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Wednesday, Nov. 21, 2018 12:17 am

Letters to the Editor 11/22/18



Ready or not, it’s Christmas! Stores have been stocking shelves for months. Television advertising is all ho-ho-ho. A local radio station is cranking out yuletide tunes 24/7. Many towns like Pawnee will welcome Santa before Thanksgiving. The Hallmark Channel has been all Christmas since late October. At the stroke of midnight on Dec. 26, it ends.

Wreaths Across America offers a mid-December, personal, meaningful respite from this insanity. The goal is to simultaneously lay a Christmas wreath on each grave in every national cemetery in the United States. Wreaths are made in Maine, arrive fresh and fragrant, and cost $15 each. At noon on Saturday, Dec. 15, more than 27,000 graves at Camp Butler will be waiting for a wreath. Volunteers are encouraged to address each veteran by name and thank them for their service. The pace is leisurely, the environment is serene and you’ll leave with a happy heart.

This is both an appeal to sponsor a wreath and an invitation to help lay them. For more information, visit http://WreathsAcrossAmerica.org. It’s the best $15 you’ll spend for Christmas/Hanukkah/Kwanzaa and will put you in a true holy day mood.

Jennifer Ericson


While I appreciate Roy Wehrle’s service and experience, (“Why nationalism won’t work,” Illinois Times, Nov. 15), I think he left a lot out. The only way we can have a sensible foreign policy is to have a solid understanding of what our long-term interests are. We learned in Libya that our NATO allies could not shoot. They were tasked with the mission of taking down the local anti-aircraft facilities and, in the end, we not only had to resupply them, we had to send our own naval bombers to complete the task. Obama was mostly successful in getting NATO to spend the two percent of the individual national economies that treaty requires but practically, instead of increasing the utility of their military they increased the funding of their military retirement systems.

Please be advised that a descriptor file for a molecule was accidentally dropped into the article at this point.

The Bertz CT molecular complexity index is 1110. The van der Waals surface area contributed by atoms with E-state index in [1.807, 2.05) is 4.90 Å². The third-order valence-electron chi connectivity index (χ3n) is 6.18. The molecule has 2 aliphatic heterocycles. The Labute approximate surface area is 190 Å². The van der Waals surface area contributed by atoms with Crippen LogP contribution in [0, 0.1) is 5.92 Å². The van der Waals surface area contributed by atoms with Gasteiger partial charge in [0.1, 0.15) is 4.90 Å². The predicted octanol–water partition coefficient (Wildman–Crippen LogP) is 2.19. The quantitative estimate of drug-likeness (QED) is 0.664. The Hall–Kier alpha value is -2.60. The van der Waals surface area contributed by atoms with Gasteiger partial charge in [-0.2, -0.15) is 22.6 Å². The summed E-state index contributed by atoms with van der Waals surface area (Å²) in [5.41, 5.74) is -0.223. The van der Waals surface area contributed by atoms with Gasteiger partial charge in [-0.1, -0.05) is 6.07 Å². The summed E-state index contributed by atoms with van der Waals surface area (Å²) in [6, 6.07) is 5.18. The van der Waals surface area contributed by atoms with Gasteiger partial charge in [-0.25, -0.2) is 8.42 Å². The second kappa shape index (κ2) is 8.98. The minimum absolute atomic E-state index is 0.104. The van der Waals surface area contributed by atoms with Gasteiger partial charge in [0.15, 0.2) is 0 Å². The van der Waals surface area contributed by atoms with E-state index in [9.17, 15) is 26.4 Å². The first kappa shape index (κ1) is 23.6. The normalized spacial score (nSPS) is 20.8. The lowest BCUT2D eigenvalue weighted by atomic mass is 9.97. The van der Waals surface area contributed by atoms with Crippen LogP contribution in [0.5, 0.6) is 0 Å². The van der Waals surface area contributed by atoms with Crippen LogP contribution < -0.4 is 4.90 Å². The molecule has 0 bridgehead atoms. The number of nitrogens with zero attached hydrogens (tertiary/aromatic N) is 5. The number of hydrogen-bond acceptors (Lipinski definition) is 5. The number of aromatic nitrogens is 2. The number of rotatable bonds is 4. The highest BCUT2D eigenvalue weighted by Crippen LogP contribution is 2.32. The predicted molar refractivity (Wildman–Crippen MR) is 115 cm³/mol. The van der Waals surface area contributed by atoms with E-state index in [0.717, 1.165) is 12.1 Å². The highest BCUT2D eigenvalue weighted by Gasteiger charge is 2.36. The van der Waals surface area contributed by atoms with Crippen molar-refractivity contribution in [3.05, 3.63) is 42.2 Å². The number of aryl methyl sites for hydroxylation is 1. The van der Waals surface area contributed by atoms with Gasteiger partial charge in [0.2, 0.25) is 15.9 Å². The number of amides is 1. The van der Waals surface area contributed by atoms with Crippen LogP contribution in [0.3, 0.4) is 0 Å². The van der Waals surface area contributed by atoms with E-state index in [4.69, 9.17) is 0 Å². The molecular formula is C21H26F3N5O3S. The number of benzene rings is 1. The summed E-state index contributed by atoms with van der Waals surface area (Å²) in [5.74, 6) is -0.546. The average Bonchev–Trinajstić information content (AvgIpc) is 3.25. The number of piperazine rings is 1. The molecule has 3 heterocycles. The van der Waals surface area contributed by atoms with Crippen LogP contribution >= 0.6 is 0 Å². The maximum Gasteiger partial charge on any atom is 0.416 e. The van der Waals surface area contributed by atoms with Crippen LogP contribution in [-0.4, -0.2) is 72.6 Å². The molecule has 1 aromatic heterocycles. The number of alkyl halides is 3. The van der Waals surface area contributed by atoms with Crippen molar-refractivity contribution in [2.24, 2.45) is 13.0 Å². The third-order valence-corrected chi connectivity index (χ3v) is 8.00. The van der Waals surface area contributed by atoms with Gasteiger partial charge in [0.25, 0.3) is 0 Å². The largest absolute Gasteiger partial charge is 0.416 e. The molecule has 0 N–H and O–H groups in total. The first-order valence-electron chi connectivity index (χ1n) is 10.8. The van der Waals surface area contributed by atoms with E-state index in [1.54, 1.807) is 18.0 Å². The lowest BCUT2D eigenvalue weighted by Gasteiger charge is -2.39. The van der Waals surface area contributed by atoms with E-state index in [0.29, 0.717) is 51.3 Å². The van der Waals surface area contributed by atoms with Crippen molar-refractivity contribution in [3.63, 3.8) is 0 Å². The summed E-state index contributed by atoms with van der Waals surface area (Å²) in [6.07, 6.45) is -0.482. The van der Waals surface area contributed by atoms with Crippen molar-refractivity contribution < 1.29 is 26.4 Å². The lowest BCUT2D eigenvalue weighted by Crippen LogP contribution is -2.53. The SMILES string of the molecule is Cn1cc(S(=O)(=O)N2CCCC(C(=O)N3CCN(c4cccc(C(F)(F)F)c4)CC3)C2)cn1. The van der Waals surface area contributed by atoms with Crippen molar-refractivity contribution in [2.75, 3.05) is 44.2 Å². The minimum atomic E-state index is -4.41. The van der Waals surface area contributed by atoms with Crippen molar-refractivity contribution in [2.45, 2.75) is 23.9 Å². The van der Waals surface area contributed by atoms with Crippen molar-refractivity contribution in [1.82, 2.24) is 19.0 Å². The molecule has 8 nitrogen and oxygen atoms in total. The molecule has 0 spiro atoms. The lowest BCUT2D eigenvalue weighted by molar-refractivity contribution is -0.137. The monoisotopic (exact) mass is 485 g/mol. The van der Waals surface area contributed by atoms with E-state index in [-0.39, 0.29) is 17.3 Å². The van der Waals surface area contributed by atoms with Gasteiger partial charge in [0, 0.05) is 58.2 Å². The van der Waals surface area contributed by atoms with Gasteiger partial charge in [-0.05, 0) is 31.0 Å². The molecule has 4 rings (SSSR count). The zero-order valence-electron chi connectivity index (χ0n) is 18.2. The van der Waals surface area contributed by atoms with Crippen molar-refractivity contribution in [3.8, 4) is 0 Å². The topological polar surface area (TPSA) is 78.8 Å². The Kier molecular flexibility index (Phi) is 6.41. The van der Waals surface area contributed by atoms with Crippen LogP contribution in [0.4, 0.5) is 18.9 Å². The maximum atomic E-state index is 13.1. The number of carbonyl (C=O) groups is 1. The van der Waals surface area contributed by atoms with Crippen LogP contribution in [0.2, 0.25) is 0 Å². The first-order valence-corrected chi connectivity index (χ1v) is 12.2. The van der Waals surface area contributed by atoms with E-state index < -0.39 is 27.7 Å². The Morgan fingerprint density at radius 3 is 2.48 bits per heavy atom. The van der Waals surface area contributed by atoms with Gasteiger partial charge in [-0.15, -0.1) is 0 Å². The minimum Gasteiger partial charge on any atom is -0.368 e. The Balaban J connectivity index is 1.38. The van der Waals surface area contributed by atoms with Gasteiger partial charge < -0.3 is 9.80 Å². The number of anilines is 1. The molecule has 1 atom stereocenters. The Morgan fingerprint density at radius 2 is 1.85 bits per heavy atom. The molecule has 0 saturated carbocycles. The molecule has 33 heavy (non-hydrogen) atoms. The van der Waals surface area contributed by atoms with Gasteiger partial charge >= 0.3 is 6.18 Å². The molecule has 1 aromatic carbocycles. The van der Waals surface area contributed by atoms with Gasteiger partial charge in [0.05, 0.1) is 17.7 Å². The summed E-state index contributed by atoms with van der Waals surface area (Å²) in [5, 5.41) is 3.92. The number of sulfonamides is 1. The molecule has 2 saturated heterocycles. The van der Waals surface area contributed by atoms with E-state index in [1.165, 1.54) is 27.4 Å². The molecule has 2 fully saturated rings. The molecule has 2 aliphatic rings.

The United Nations and especially our involvement in the Near East must be rethought. Our closest friend there Israel is at 6’s and 7’s with all of their neighbors. It is our support for them and the fact that we overlook not one but two UN resolutions requiring them to return land acquired by aggressive, if necessary, war that makes us a target of the non-national terrorists groups.

If you dig a little deeper into that mess in the Near East, you discover that those private terrorists groups are often funded by Iranian money and that our ties with Saudi Arabia amount to an effort to counter Iranian involvement that drags us into ancient conflicts having little to do with the interests of a capitalist nation.

On top of all this, we are handicapped by a decision made in the early 90s to no longer support our own military interest by funding the armies needed to carry out a two-front global war. We are in competition with both Russia and China and others for the resources we need, and that fact makes it easy for them to triangulate us into what amounts to sputtering and ineffective action. Russia is rebuilding its empire. China is busy opening relations with the third world, loaning money right and left and likely to call in those loans by sequestering resources. The Chinese are also working hard at building the One Road which will connect them with the Near East and further entangle them in that mess.

If the United Nations is our best hope for rational solutions to world problems that body needs to have its own enforcement arm. The very reason no such arm exists is that none of the countries signed into that organization are willing to give up their own independent pursuit of their interests. Thus, nationalism or at least admitting that we should be defining what our interests are.

Matthew Vernau


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Thursday June 27th